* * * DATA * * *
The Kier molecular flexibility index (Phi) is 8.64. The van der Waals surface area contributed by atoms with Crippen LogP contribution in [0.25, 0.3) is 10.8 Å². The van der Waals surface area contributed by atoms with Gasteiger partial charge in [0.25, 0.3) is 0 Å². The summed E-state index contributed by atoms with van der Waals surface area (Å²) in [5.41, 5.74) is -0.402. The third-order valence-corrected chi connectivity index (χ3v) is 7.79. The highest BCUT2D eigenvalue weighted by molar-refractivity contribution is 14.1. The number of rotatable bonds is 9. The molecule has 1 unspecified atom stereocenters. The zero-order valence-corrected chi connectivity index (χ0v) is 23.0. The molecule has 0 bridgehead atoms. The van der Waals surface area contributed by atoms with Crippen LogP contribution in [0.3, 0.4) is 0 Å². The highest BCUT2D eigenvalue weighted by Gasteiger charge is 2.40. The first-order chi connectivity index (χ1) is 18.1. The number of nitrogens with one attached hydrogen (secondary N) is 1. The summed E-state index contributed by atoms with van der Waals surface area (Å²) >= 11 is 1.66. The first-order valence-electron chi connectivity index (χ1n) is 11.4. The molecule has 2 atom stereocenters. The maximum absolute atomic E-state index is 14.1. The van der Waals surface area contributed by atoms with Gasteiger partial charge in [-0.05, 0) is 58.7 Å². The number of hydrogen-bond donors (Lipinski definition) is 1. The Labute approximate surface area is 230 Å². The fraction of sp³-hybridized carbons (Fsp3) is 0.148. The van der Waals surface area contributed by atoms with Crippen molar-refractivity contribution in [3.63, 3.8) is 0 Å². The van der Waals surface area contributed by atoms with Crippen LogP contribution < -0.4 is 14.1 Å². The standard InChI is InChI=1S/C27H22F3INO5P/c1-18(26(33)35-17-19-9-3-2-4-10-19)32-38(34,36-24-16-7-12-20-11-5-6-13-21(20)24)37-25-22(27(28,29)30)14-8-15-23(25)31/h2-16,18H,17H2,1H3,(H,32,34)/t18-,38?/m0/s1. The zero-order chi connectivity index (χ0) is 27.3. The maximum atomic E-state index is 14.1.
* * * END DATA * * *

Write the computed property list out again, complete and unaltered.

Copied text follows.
The Kier molecular flexibility index (Phi) is 8.64. The van der Waals surface area contributed by atoms with Crippen LogP contribution in [0.25, 0.3) is 10.8 Å². The van der Waals surface area contributed by atoms with Gasteiger partial charge in [0.25, 0.3) is 0 Å². The summed E-state index contributed by atoms with van der Waals surface area (Å²) in [5.41, 5.74) is -0.402. The third-order valence-corrected chi connectivity index (χ3v) is 7.79. The highest BCUT2D eigenvalue weighted by molar-refractivity contribution is 14.1. The number of rotatable bonds is 9. The molecule has 1 unspecified atom stereocenters. The zero-order valence-corrected chi connectivity index (χ0v) is 23.0. The molecule has 0 bridgehead atoms. The van der Waals surface area contributed by atoms with Crippen LogP contribution in [0.3, 0.4) is 0 Å². The highest BCUT2D eigenvalue weighted by Gasteiger charge is 2.40. The first-order chi connectivity index (χ1) is 18.1. The number of nitrogens with one attached hydrogen (secondary N) is 1. The summed E-state index contributed by atoms with van der Waals surface area (Å²) >= 11 is 1.66. The first-order valence-electron chi connectivity index (χ1n) is 11.4. The molecule has 2 atom stereocenters. The maximum absolute atomic E-state index is 14.1. The van der Waals surface area contributed by atoms with Gasteiger partial charge in [-0.05, 0) is 58.7 Å². The number of hydrogen-bond donors (Lipinski definition) is 1. The Labute approximate surface area is 230 Å². The fraction of sp³-hybridized carbons (Fsp3) is 0.148. The van der Waals surface area contributed by atoms with Crippen molar-refractivity contribution in [3.63, 3.8) is 0 Å². The van der Waals surface area contributed by atoms with Crippen LogP contribution < -0.4 is 14.1 Å². The standard InChI is InChI=1S/C27H22F3INO5P/c1-18(26(33)35-17-19-9-3-2-4-10-19)32-38(34,36-24-16-7-12-20-11-5-6-13-21(20)24)37-25-22(27(28,29)30)14-8-15-23(25)31/h2-16,18H,17H2,1H3,(H,32,34)/t18-,38?/m0/s1. The zero-order chi connectivity index (χ0) is 27.3. The maximum atomic E-state index is 14.1.